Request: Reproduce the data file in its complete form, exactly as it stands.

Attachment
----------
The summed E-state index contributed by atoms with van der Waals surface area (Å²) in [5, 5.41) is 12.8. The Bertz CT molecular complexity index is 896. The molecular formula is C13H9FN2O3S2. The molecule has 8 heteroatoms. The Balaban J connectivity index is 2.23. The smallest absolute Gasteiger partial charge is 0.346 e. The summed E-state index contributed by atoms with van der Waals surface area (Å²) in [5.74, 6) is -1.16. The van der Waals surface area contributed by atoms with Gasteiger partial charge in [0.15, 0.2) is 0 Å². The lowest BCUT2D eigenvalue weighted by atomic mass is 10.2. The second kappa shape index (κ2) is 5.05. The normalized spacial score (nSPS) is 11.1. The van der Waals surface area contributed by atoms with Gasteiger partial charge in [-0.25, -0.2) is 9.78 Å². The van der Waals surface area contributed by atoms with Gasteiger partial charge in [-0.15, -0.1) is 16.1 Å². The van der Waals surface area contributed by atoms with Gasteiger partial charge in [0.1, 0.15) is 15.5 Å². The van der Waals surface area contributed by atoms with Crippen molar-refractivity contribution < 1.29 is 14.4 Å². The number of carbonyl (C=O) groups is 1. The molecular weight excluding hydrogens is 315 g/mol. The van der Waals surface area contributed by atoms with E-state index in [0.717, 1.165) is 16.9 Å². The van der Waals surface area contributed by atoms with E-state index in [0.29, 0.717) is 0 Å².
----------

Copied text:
The summed E-state index contributed by atoms with van der Waals surface area (Å²) in [5, 5.41) is 12.8. The Bertz CT molecular complexity index is 896. The molecular formula is C13H9FN2O3S2. The molecule has 8 heteroatoms. The Balaban J connectivity index is 2.23. The smallest absolute Gasteiger partial charge is 0.346 e. The summed E-state index contributed by atoms with van der Waals surface area (Å²) in [5.74, 6) is -1.16. The van der Waals surface area contributed by atoms with Gasteiger partial charge in [0.15, 0.2) is 0 Å². The lowest BCUT2D eigenvalue weighted by atomic mass is 10.2. The second kappa shape index (κ2) is 5.05. The normalized spacial score (nSPS) is 11.1. The van der Waals surface area contributed by atoms with Gasteiger partial charge in [-0.25, -0.2) is 9.78 Å². The van der Waals surface area contributed by atoms with Gasteiger partial charge in [-0.15, -0.1) is 16.1 Å². The van der Waals surface area contributed by atoms with Gasteiger partial charge in [0.1, 0.15) is 15.5 Å². The van der Waals surface area contributed by atoms with Crippen molar-refractivity contribution < 1.29 is 14.4 Å². The number of carbonyl (C=O) groups is 1. The molecular weight excluding hydrogens is 315 g/mol. The van der Waals surface area contributed by atoms with E-state index in [0.717, 1.165) is 16.9 Å². The van der Waals surface area contributed by atoms with E-state index in [0.29, 0.717) is 0 Å².